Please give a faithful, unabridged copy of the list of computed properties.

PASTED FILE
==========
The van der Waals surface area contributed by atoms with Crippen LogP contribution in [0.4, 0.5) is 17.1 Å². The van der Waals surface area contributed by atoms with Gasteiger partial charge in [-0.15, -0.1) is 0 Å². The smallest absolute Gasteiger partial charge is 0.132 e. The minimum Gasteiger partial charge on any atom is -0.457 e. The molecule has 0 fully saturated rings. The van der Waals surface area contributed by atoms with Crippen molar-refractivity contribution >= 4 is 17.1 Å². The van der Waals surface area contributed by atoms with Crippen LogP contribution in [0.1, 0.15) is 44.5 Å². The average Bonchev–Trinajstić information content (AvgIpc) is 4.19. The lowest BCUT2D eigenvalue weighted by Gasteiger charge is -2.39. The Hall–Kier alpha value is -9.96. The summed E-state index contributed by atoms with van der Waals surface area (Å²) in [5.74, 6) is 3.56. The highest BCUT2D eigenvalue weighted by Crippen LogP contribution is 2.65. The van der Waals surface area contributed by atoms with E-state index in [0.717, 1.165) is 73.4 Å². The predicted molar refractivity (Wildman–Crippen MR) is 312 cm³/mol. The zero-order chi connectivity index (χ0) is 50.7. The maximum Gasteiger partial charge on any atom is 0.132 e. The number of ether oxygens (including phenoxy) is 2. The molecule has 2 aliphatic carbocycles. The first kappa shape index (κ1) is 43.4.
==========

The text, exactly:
The van der Waals surface area contributed by atoms with Crippen LogP contribution in [0.4, 0.5) is 17.1 Å². The van der Waals surface area contributed by atoms with Gasteiger partial charge in [-0.15, -0.1) is 0 Å². The smallest absolute Gasteiger partial charge is 0.132 e. The minimum Gasteiger partial charge on any atom is -0.457 e. The molecule has 0 fully saturated rings. The van der Waals surface area contributed by atoms with Crippen molar-refractivity contribution >= 4 is 17.1 Å². The van der Waals surface area contributed by atoms with Crippen LogP contribution in [0.1, 0.15) is 44.5 Å². The average Bonchev–Trinajstić information content (AvgIpc) is 4.19. The lowest BCUT2D eigenvalue weighted by Gasteiger charge is -2.39. The Hall–Kier alpha value is -9.96. The summed E-state index contributed by atoms with van der Waals surface area (Å²) in [5.74, 6) is 3.56. The highest BCUT2D eigenvalue weighted by Crippen LogP contribution is 2.65. The van der Waals surface area contributed by atoms with E-state index in [0.717, 1.165) is 73.4 Å². The predicted molar refractivity (Wildman–Crippen MR) is 312 cm³/mol. The zero-order chi connectivity index (χ0) is 50.7. The maximum Gasteiger partial charge on any atom is 0.132 e. The number of ether oxygens (including phenoxy) is 2. The molecule has 2 aliphatic carbocycles. The first kappa shape index (κ1) is 43.4.